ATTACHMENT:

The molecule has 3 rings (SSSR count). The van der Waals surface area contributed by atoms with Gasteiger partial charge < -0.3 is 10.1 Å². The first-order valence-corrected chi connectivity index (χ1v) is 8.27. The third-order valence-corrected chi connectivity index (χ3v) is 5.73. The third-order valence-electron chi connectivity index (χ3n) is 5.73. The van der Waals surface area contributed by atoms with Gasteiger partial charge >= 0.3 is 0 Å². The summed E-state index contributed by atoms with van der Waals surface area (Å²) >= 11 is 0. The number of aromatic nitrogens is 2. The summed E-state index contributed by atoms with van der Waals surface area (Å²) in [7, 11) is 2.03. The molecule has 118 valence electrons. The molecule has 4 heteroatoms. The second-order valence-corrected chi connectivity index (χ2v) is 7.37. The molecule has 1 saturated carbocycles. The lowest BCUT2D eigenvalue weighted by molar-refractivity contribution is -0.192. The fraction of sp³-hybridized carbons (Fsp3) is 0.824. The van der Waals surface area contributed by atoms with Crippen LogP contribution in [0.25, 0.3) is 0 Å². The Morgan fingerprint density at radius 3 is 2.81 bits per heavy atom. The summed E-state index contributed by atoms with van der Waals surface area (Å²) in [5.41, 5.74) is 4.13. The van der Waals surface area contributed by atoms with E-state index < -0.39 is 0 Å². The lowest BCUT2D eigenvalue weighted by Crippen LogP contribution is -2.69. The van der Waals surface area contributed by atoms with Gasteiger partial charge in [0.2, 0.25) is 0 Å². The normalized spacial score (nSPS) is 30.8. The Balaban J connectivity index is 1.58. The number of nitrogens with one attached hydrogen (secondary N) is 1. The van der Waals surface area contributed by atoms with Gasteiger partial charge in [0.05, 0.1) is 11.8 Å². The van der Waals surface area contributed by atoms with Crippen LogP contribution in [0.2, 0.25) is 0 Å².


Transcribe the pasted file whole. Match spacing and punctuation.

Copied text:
The molecule has 3 rings (SSSR count). The van der Waals surface area contributed by atoms with Gasteiger partial charge < -0.3 is 10.1 Å². The first-order valence-corrected chi connectivity index (χ1v) is 8.27. The third-order valence-corrected chi connectivity index (χ3v) is 5.73. The third-order valence-electron chi connectivity index (χ3n) is 5.73. The van der Waals surface area contributed by atoms with Gasteiger partial charge >= 0.3 is 0 Å². The summed E-state index contributed by atoms with van der Waals surface area (Å²) >= 11 is 0. The number of aromatic nitrogens is 2. The summed E-state index contributed by atoms with van der Waals surface area (Å²) in [7, 11) is 2.03. The molecule has 118 valence electrons. The molecule has 4 heteroatoms. The second-order valence-corrected chi connectivity index (χ2v) is 7.37. The molecule has 1 saturated carbocycles. The lowest BCUT2D eigenvalue weighted by molar-refractivity contribution is -0.192. The fraction of sp³-hybridized carbons (Fsp3) is 0.824. The van der Waals surface area contributed by atoms with Crippen LogP contribution in [0.25, 0.3) is 0 Å². The Morgan fingerprint density at radius 3 is 2.81 bits per heavy atom. The summed E-state index contributed by atoms with van der Waals surface area (Å²) in [5.41, 5.74) is 4.13. The van der Waals surface area contributed by atoms with E-state index < -0.39 is 0 Å². The lowest BCUT2D eigenvalue weighted by Crippen LogP contribution is -2.69. The van der Waals surface area contributed by atoms with Gasteiger partial charge in [0.2, 0.25) is 0 Å². The normalized spacial score (nSPS) is 30.8. The Balaban J connectivity index is 1.58. The number of nitrogens with one attached hydrogen (secondary N) is 1. The van der Waals surface area contributed by atoms with Gasteiger partial charge in [0.05, 0.1) is 11.8 Å². The van der Waals surface area contributed by atoms with Crippen LogP contribution in [0.2, 0.25) is 0 Å².